Triple Trouble

There was a time, until the mid-1980s, when Bhutan was thought by many to be an exemplar of a multi-ethnic nation at peace with itself. The country´s three communities – the ruling Ngalong of the northwest, the large but ´backward´ Sarchop of the east, and the (lately named) Lhotshampa Nepali-speakers of the south – seemed to be making a go at an amicable existence under the be­nign rule of a Ngalong king.

That perceived idyll was shattered by King Jigme Singye Wangchuk´s precipitate action of depopulating the southern hills of a good portion of his Lhotshampa subjects at the turn of the decade. Shangri La was first sullied then, and now, the international watchdog agency Amnesty International has blown the cover over another developing dark secret, the Thimphu establishment´s treatment of Sarchop dissidents.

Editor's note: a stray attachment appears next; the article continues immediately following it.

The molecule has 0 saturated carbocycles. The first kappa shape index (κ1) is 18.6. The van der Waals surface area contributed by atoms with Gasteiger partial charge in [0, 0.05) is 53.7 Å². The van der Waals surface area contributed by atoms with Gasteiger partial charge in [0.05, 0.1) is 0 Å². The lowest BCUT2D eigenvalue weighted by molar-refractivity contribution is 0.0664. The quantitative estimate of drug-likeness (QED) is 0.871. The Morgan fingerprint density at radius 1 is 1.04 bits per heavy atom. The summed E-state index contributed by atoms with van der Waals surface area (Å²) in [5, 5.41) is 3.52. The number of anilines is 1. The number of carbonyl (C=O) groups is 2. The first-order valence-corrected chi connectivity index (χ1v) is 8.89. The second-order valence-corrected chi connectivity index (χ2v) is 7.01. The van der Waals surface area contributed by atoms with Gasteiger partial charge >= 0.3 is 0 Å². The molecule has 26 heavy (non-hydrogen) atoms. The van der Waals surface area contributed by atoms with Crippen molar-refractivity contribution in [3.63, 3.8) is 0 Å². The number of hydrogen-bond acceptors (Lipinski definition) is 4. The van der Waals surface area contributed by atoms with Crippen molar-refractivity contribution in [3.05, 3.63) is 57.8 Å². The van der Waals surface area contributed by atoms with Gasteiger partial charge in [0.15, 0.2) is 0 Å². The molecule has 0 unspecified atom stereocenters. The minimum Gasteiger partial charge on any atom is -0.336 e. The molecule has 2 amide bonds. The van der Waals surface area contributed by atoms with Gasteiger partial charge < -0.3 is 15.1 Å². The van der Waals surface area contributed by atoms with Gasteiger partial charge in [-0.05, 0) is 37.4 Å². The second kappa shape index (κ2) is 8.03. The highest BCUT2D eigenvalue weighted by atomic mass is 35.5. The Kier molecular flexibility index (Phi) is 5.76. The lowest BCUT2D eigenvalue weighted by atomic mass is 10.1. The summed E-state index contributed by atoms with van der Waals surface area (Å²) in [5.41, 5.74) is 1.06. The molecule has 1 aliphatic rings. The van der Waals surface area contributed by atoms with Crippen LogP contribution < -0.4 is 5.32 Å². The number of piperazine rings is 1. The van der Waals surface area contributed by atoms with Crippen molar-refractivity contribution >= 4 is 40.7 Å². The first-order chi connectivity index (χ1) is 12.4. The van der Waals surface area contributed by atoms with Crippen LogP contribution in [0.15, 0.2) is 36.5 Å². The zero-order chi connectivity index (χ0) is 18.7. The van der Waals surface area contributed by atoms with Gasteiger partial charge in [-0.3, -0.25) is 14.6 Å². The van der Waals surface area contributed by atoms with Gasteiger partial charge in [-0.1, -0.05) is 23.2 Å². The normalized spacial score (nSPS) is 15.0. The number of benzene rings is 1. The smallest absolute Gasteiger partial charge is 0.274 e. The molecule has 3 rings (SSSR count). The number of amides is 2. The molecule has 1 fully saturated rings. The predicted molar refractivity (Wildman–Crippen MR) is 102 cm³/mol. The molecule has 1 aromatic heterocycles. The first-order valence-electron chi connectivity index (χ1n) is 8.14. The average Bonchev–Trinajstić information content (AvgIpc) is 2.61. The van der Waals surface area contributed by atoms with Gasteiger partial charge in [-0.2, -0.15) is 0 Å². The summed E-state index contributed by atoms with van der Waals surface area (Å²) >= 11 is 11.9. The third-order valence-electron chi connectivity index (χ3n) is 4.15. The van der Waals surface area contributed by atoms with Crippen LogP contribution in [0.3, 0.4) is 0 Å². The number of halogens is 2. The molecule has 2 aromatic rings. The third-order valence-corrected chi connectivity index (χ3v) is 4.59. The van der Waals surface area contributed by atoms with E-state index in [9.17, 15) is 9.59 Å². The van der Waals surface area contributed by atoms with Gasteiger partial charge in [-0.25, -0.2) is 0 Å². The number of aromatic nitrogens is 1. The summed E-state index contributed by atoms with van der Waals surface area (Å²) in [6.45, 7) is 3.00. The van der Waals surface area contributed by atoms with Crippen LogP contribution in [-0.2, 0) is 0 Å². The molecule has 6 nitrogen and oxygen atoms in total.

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Himal Southasian